Cecelia Brewington, MD is a board-certified practicing radiologist, radiology administrator and professor who serves as Medical Director of UT Southwestern Medical Center’s CT Lung Cancer Screening Program; a program she helped found. We interviewed Dr. Brewington to find out more about her 25 year career, what she wants people to know about her work and her advice for anyone who might be at risk for lung cancer.

How did the lung cancer screening program at UT Southwestern Medical Center get started?

In 2011, the National Lung Cancer Screening Trial (NLST) showed the benefits of lung cancer screening using low dose CT screening over chest x-rays. For the first time, there was a way to detect lung cancer early enough (at stage 2 and less) which decreased mortality from lung cancer by 20 percent. A government task force accepted the conclusions of the NLST in 2013 and made lung cancer screening a preventive health service for people who met certain high-risk criteria. After this happened, we thought it was the right moment to start our program to bring the benefit of early detection to those at risk for a type of cancer that often has no symptoms.  It was an opportunity to make a real difference in our community.

Cecelia Brewington, MD, Medical Director of UT Southwestern Medical Center’s CT Lung Cancer Screening Program

Do you see any barriers to getting screened?

Definitely. In the broad spectrum of healthcare, there are some disparities. Lung cancer is the number one cause of cancer death among all ethnic groups including African Americans. Being African American, I am aware of the barriers to healthcare, from a cultural standpoint, that are keeping the at risk African American community from getting screened.  For example, a person may be more likely to listen to someone who looks like them when it comes to healthcare decisions. Also, being fearful of a cancer diagnosis is very real in certain communities. When we talk about a screening program, there’s going to be a segment of people who simply say, “I would rather not know.” But, the important message to get across is that through screening we can make an impact that decreases your chance of dying from this disease. I see this program as an opportunity to meet these types of barriers head on.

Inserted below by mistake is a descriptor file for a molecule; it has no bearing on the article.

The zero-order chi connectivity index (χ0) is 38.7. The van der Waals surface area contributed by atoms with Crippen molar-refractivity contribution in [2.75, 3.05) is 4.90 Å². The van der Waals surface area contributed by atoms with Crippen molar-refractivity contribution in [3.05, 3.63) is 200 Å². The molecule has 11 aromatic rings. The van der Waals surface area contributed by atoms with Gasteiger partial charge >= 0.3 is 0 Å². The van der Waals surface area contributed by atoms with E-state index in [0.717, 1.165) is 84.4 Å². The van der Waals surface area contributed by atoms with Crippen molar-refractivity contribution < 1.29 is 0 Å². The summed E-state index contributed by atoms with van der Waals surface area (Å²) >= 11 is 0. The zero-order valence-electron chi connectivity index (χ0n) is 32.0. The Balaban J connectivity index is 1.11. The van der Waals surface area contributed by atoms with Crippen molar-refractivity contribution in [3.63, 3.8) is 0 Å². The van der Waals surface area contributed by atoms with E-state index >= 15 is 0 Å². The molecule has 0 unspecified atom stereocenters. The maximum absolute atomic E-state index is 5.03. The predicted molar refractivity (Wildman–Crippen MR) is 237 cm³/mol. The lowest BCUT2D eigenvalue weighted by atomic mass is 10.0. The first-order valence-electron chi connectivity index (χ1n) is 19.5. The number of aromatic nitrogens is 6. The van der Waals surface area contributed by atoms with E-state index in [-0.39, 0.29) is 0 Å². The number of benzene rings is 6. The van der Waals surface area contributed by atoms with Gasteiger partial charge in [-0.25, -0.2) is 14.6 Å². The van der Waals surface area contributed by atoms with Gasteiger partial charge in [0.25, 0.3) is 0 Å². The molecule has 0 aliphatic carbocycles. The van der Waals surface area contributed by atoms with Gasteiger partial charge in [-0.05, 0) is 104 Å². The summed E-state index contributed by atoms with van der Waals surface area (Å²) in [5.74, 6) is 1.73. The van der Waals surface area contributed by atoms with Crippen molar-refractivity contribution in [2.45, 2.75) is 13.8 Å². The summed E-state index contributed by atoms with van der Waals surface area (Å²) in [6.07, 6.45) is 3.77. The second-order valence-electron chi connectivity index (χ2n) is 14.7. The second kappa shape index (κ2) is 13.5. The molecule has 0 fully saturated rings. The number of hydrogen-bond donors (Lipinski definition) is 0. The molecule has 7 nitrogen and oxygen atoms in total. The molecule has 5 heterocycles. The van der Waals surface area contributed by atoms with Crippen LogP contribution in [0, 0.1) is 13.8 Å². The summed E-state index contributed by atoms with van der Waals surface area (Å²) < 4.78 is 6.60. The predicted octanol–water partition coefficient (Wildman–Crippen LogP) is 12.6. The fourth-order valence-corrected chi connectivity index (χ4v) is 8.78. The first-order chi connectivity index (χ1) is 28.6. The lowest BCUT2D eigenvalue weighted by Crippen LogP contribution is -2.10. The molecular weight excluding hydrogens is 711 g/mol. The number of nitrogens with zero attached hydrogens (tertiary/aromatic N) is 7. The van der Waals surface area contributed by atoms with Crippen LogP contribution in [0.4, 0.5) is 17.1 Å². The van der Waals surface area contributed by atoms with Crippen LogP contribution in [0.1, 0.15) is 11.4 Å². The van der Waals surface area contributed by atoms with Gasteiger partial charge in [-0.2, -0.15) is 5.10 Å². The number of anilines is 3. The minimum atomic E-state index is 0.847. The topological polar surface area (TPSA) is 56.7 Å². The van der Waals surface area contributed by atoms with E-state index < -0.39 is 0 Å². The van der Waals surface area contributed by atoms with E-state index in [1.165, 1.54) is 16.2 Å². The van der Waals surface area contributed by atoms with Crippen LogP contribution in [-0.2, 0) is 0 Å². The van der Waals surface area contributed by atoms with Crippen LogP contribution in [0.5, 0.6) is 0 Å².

Why did you get involved with this effort?

I got involved in part because every program needs a champion to be successful.  A program champion helps to provide vision and organization with an eye towards quality. I think all people should operate from their strengths and one of mine is organization. In addition, I try to live my life as purpose-driven as possible to have real positive outcomes for people. I saw the possibility of that impact through this more than worthwhile program for all populations at risk due to smoking.

What is the best advice you can offer to someone who might be at risk?

First, stop smoking if you’re currently doing it. Healthcare providers know that is easier said than done, but we have ways to help you quit smoking.  In some instances, there are free, smoking cessation programs. Talk to your doctor about your options. Also, if you get insurance through your employer, there is likely a smoking cessation program available to you. Contact your healthcare provider to find out more. My other advice would be to talk to your doctor about your risk and whether or not screening is right for you as well as learn the facts about lung cancer screening. Don’t be afraid to be screened. Through this program we have a real chance to catch lung cancer early and do something about it.

What drives you to go the extra mile for your patients?

I feel like I am doing something that is making a difference for someone else. It gives my career and my life meaning. I truly believe you should use your talents to benefit others. I think most physicians feel the same way.

If you think you or a loved one may be at risk for lung cancer, go here for more information about risk factors, lung cancer screening and ways to reduce risk.